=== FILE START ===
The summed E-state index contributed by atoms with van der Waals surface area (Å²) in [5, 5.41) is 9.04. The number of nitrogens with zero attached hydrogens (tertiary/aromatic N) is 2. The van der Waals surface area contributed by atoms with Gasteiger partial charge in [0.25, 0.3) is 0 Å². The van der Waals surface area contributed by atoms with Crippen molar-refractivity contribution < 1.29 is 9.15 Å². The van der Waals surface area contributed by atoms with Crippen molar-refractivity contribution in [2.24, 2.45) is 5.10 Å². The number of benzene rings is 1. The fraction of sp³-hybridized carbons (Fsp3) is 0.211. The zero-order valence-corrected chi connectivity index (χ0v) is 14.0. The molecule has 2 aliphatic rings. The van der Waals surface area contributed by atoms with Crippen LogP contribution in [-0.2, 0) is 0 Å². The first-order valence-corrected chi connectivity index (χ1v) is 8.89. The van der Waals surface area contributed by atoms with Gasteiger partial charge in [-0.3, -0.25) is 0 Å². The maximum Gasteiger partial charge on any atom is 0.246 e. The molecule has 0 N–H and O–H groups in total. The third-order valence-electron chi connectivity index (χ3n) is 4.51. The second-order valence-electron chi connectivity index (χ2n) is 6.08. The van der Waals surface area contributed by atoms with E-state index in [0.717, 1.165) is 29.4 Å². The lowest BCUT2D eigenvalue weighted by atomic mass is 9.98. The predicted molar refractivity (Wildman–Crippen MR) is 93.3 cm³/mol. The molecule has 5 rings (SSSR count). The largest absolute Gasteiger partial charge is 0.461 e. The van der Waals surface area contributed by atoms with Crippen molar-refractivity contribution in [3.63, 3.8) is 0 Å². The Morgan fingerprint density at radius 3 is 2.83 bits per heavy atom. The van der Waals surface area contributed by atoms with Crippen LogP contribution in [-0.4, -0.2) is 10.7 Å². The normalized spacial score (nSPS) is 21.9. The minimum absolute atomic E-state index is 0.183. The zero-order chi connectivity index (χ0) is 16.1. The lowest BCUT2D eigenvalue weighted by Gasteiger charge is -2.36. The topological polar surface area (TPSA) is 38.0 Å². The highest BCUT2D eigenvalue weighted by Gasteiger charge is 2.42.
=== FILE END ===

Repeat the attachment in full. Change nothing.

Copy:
The summed E-state index contributed by atoms with van der Waals surface area (Å²) in [5, 5.41) is 9.04. The number of nitrogens with zero attached hydrogens (tertiary/aromatic N) is 2. The van der Waals surface area contributed by atoms with Gasteiger partial charge in [0.25, 0.3) is 0 Å². The van der Waals surface area contributed by atoms with Crippen molar-refractivity contribution < 1.29 is 9.15 Å². The van der Waals surface area contributed by atoms with Crippen molar-refractivity contribution in [2.24, 2.45) is 5.10 Å². The number of benzene rings is 1. The fraction of sp³-hybridized carbons (Fsp3) is 0.211. The zero-order valence-corrected chi connectivity index (χ0v) is 14.0. The molecule has 2 aliphatic rings. The van der Waals surface area contributed by atoms with Crippen LogP contribution in [-0.2, 0) is 0 Å². The first-order valence-corrected chi connectivity index (χ1v) is 8.89. The van der Waals surface area contributed by atoms with Gasteiger partial charge in [-0.3, -0.25) is 0 Å². The maximum Gasteiger partial charge on any atom is 0.246 e. The molecule has 0 N–H and O–H groups in total. The third-order valence-electron chi connectivity index (χ3n) is 4.51. The second-order valence-electron chi connectivity index (χ2n) is 6.08. The van der Waals surface area contributed by atoms with E-state index in [0.717, 1.165) is 29.4 Å². The lowest BCUT2D eigenvalue weighted by atomic mass is 9.98. The predicted molar refractivity (Wildman–Crippen MR) is 93.3 cm³/mol. The molecule has 5 rings (SSSR count). The largest absolute Gasteiger partial charge is 0.461 e. The van der Waals surface area contributed by atoms with Crippen molar-refractivity contribution in [3.63, 3.8) is 0 Å². The Morgan fingerprint density at radius 3 is 2.83 bits per heavy atom. The van der Waals surface area contributed by atoms with Crippen LogP contribution in [-0.4, -0.2) is 10.7 Å². The normalized spacial score (nSPS) is 21.9. The minimum absolute atomic E-state index is 0.183. The zero-order chi connectivity index (χ0) is 16.1. The lowest BCUT2D eigenvalue weighted by Gasteiger charge is -2.36. The topological polar surface area (TPSA) is 38.0 Å². The highest BCUT2D eigenvalue weighted by Gasteiger charge is 2.42.